Lorne Betts

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Lorne Matheson Betts (August 2, 1918–August 5, 1985) was a Canadian composer, conductor, organist, and music critic. A member of the Canadian League of Composers and an associate of the Canadian Music Centre, many of his original scores and writings are part of the collection at the National Library of Canada. His compositional output includes two operas, two symphonies, two piano concertos, three string quartets, many songs and choral pieces, and other orchestral and chamber works.[1]

Life and career[edit]

Born in Winnipeg, Betts began his musical training in his native city with W.H. Anderson, Filmer Hubble, and Hunter Johnston. He was one of the founding singers in Anderson's The Choristers in 1936. He went to England where he earned a Licentiate of the Royal Schools of Music in 1941. In 1947 he entered The Royal Conservatory of Music where he studied music composition with John Weinzweig through 1953. He also studied with Ernst Krenek, Alan Rawsthorne, and Roy Harris during the summers of 1950-1953.[1]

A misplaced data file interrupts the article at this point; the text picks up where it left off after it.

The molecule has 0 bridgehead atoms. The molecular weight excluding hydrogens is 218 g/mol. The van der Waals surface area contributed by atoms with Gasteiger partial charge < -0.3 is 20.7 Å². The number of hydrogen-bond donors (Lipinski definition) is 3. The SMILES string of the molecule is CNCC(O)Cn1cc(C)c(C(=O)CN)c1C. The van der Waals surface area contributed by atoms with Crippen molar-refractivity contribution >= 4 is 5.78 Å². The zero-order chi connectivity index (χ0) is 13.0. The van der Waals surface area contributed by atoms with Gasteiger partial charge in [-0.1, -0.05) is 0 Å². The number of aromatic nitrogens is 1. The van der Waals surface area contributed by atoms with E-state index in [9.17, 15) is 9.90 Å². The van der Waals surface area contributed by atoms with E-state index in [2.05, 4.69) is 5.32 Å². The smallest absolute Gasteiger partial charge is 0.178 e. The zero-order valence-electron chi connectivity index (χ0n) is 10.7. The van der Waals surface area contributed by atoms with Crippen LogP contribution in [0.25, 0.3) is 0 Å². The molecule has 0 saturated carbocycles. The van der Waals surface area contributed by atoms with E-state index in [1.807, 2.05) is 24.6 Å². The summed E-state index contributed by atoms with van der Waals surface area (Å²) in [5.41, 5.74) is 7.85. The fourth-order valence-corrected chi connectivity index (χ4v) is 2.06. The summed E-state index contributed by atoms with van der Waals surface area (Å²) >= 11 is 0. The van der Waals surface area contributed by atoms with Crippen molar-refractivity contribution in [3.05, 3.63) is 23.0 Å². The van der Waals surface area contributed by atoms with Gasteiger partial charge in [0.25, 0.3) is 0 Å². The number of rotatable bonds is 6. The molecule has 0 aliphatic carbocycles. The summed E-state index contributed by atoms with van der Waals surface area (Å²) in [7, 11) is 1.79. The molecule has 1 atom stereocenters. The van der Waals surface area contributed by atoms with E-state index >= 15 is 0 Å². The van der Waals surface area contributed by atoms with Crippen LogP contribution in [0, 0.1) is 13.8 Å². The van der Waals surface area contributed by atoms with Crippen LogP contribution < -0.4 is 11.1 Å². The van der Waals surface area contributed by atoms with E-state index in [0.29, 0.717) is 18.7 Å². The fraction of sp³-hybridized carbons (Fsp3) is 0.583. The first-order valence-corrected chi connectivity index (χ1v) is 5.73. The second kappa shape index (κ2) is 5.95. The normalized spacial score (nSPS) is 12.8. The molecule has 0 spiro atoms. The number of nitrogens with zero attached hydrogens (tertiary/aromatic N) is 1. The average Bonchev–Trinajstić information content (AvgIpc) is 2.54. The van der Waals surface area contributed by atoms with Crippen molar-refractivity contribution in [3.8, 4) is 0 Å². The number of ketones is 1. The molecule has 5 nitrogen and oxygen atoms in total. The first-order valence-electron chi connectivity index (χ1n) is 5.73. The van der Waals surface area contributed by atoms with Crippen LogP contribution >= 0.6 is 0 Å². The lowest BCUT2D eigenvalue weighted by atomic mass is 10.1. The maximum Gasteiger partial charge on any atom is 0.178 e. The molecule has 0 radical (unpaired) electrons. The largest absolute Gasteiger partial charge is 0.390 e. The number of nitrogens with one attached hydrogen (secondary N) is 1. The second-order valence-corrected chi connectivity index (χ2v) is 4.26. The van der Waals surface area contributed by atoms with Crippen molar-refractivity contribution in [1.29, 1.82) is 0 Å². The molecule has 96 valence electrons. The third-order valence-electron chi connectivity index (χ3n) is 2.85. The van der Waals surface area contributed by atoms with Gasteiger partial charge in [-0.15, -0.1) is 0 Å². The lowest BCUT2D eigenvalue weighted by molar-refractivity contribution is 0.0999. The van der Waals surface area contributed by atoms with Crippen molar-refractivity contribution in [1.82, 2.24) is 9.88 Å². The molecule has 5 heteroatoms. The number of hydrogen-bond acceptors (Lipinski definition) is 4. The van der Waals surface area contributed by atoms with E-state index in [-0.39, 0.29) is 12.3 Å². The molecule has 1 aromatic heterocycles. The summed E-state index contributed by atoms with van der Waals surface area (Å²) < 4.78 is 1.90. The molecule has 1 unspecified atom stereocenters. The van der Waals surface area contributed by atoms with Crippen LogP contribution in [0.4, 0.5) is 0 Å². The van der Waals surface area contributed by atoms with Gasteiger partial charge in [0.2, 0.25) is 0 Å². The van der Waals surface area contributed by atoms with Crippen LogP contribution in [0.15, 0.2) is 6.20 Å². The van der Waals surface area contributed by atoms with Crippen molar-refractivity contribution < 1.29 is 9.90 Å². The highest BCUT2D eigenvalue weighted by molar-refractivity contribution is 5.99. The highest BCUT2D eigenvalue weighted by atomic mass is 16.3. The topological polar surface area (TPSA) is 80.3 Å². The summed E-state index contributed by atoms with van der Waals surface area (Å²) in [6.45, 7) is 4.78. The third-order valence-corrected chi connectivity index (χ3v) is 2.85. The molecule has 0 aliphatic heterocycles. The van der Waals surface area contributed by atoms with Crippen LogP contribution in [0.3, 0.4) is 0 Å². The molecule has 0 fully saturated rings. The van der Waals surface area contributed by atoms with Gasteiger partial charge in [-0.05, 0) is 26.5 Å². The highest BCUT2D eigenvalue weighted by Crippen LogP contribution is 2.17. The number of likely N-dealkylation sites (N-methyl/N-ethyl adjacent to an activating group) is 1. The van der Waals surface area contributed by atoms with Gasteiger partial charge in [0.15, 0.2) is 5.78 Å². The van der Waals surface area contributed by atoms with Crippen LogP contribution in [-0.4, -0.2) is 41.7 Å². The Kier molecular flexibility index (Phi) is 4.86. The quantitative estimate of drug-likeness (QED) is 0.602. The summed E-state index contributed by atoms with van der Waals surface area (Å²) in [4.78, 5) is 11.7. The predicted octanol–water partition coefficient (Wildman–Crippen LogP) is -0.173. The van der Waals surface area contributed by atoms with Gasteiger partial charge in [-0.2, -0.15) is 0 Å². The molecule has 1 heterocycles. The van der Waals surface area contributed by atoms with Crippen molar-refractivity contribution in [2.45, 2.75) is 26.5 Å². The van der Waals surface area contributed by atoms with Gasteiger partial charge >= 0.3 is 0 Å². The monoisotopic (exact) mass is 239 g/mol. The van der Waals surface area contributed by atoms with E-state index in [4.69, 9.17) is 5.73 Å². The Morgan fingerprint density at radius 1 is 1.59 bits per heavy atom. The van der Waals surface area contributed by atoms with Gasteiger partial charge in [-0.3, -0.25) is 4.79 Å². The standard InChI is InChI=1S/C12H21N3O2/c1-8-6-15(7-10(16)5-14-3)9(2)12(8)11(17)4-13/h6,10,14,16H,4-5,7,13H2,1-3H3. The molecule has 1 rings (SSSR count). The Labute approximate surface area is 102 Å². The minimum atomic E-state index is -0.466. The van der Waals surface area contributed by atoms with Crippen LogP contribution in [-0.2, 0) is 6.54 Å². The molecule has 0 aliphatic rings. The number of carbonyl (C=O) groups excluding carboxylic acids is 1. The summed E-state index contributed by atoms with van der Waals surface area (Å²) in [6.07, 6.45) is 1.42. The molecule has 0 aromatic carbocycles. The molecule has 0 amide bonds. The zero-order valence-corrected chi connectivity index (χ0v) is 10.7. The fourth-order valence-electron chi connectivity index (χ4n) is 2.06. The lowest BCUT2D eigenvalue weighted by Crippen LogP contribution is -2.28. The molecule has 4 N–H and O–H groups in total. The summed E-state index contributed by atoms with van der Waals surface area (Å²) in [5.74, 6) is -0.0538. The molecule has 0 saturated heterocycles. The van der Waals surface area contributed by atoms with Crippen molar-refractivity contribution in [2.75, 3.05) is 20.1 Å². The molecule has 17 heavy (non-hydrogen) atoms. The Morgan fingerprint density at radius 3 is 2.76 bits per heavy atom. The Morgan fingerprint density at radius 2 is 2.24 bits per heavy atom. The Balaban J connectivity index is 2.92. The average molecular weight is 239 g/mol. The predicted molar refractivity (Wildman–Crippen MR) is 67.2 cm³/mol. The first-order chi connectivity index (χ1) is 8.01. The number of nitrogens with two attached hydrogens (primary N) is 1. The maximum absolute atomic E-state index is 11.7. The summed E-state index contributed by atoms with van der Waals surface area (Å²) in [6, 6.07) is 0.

Betts served as the music director of St Paul's Presbyterian Church in Hamilton, Ontario from 1950-1964. He was then organist-choirmaster at Melrose United Church in Hamilton for many years. He served as the director of the Royal Hamilton College of Music from 1953-1959 and was music critic for The Hamilton Spectator from 1965-1979. He was married to contralto Jean Macleod, notably serving as her accompanist on three commercial recordings. He died in Hamilton at the age of 67.[1]

References[edit]

  1. ^ a b c Elaine Keillor. "Lorne Betts". The Canadian Encyclopedia.